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Policy Exchange says that the government needs to offer incentives to single parents to get them back into work  Reuters

Single parents on benefits should be offered training and cash bonuses if they start full-time work in order to reduce the UK's benefits bill.

According to a study by right leaning think tank Policy Exchange, 650,000 single parent households in the UK are not in any sort of work.

"All parents especially young single mothers, need support. It is right the government extended free childcare. It is also right to ask more from people to find a job. Simply relying on benefits when you are physically and mentally able to work is not fair," said Matthew Tinsley, author of the study.

Policy Exchange suggested that the government could do three things to help single parents find work.

It said that parents who claim Income Support before their children start school should receive extra support in the form of training.

The report argued that the government should pilot a scheme which offered more intensive training support to parents whose children were three to four years of age.

This scheme would offer jobcentres up to £1,000 per single parent to provide specialist advice and training which would then be assessed to see if it resulted in any benefits for single parents and the taxpayer.

A spokesman for Policy Exchange said of the pilot scheme proposal: "On a pilot basis, in-work claimants should be given a progression bonus based on the benefit savings that their progression has led to. For instance, claimants could be given a 10% share in any benefit savings from their progression.

"Set at 10% would be equivalent to paying claimants a 6.5% bonus on any increase in earnings they see from one tax year to the next. This should be given in a lump sum at the end of the year to maximise the opportunity for positive communications and behaviour change."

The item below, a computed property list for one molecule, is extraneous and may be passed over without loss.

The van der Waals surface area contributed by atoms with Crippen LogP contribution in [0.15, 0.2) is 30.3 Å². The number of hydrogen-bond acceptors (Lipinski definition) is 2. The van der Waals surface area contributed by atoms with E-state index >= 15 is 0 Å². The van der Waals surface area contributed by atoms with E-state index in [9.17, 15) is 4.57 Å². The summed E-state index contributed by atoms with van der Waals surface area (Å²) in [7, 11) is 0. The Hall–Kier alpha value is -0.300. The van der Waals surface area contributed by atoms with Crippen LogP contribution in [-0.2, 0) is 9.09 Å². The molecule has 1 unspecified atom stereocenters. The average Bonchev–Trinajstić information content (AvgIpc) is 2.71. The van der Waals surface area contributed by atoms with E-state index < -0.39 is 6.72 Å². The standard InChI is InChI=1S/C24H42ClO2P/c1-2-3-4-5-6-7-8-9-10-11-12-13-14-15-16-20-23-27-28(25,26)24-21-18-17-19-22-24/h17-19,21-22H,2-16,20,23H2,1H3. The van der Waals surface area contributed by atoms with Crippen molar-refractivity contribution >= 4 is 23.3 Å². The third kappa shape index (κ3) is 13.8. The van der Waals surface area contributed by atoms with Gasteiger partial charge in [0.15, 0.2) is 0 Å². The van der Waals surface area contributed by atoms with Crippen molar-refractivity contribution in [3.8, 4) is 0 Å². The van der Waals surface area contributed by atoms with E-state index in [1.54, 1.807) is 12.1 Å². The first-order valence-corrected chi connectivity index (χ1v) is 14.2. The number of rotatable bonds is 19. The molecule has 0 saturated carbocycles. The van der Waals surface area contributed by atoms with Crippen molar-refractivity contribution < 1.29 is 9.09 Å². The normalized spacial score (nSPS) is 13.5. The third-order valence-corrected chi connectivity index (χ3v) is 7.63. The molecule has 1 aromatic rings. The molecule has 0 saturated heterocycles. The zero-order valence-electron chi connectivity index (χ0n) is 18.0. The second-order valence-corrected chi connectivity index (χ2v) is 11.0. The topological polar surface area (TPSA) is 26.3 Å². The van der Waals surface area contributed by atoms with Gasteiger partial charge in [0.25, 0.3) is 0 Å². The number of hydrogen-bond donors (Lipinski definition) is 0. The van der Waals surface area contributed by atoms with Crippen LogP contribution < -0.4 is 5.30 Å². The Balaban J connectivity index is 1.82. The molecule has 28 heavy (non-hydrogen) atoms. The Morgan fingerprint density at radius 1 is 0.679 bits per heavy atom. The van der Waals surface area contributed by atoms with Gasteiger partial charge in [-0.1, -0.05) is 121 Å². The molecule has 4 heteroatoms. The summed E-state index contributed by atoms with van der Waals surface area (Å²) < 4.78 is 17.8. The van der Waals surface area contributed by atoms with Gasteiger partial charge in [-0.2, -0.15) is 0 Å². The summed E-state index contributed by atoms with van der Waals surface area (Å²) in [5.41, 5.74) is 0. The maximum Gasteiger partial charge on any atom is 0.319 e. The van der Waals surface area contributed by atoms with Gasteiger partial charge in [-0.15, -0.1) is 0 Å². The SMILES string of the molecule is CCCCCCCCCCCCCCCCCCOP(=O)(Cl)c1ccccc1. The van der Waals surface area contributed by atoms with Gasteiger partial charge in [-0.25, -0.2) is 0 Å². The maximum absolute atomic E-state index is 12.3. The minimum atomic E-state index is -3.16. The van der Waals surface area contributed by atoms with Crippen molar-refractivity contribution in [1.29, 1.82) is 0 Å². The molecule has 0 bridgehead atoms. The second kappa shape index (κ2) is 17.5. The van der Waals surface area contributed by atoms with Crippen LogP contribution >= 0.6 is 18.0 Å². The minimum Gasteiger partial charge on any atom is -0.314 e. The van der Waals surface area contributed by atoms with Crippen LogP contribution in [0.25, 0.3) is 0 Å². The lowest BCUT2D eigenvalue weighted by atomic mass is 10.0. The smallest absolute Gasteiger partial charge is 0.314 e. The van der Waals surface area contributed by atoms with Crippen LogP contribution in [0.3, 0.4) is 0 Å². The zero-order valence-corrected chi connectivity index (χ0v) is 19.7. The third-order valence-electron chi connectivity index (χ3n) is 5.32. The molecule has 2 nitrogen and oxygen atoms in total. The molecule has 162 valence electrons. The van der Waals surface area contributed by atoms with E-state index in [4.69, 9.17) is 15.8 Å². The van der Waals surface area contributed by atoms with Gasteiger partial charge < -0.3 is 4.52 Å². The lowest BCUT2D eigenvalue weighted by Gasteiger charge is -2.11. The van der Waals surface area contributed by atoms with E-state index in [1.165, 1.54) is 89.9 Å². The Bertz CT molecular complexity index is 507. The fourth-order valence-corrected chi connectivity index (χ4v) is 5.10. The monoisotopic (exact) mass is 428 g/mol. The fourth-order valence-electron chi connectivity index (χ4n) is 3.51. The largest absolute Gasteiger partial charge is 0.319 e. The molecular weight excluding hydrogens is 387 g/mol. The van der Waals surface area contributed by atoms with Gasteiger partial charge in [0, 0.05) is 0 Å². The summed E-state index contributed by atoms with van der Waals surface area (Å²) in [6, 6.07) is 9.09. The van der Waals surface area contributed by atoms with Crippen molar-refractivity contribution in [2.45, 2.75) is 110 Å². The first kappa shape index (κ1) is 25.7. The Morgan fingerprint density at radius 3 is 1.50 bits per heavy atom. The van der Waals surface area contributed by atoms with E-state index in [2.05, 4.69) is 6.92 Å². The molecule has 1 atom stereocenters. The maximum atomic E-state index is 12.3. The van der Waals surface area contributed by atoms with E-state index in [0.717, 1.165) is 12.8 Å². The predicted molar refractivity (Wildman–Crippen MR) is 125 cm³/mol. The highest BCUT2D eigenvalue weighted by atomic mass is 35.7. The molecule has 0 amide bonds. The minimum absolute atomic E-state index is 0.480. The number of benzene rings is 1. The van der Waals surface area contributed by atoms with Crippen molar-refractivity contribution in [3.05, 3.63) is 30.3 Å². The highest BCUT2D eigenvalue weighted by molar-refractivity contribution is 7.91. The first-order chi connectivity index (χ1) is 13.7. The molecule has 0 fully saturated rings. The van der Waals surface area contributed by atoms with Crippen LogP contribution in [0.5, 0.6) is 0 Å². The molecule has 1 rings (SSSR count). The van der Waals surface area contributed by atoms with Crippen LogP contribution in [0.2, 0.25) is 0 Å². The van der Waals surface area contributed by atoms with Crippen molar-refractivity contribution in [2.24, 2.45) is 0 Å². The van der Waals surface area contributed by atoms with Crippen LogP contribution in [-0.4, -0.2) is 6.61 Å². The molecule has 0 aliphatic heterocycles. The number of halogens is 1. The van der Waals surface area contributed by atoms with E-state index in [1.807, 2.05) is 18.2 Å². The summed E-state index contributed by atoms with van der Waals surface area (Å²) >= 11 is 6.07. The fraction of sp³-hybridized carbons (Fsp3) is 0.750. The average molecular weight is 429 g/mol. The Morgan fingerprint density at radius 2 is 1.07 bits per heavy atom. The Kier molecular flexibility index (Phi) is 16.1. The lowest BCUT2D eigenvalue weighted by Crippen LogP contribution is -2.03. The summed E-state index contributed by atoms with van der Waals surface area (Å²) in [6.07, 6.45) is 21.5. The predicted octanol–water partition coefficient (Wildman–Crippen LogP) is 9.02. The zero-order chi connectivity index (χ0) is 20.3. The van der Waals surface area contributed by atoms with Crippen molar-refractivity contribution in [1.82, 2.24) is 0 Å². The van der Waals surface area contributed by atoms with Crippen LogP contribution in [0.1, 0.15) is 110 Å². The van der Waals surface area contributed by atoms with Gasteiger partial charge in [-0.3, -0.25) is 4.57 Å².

Policy Exchange also said that if a single parent finds work, that parent should be able to retain a portion of the cut in benefit spending, which would apply if that person was working at least 16 hours per week.

Thirdly, the report said that a select number of employed lone parents, who claim in-work benefits and who had not seen their income rise in recent years, should have the chance to receive a bonus.

This would be calculated on the basis of their benefit reduction if that parent progressed into better paid work, with a bonus paid in a lump sum after one year.

The Policy Exchange said: "Where policy interventions help claimants to increase their earnings where they would not have previously, significant benefit savings could be realised. This provides an opportunity to use these savings to fund incentives for both claimants themselves and providers of employment services."

A spokesman for the Department for Work and Pensions told IBTimes UK: "The employment rate for lone parents is the highest it has ever been, and over a million lone parents are now in work. The number of lone parents claiming Income Support is also at its lowest level for 30 years.

"But we are not complacent - we are determined to help more lone parents take their first steps into work, because we know that work is the best route out of poverty."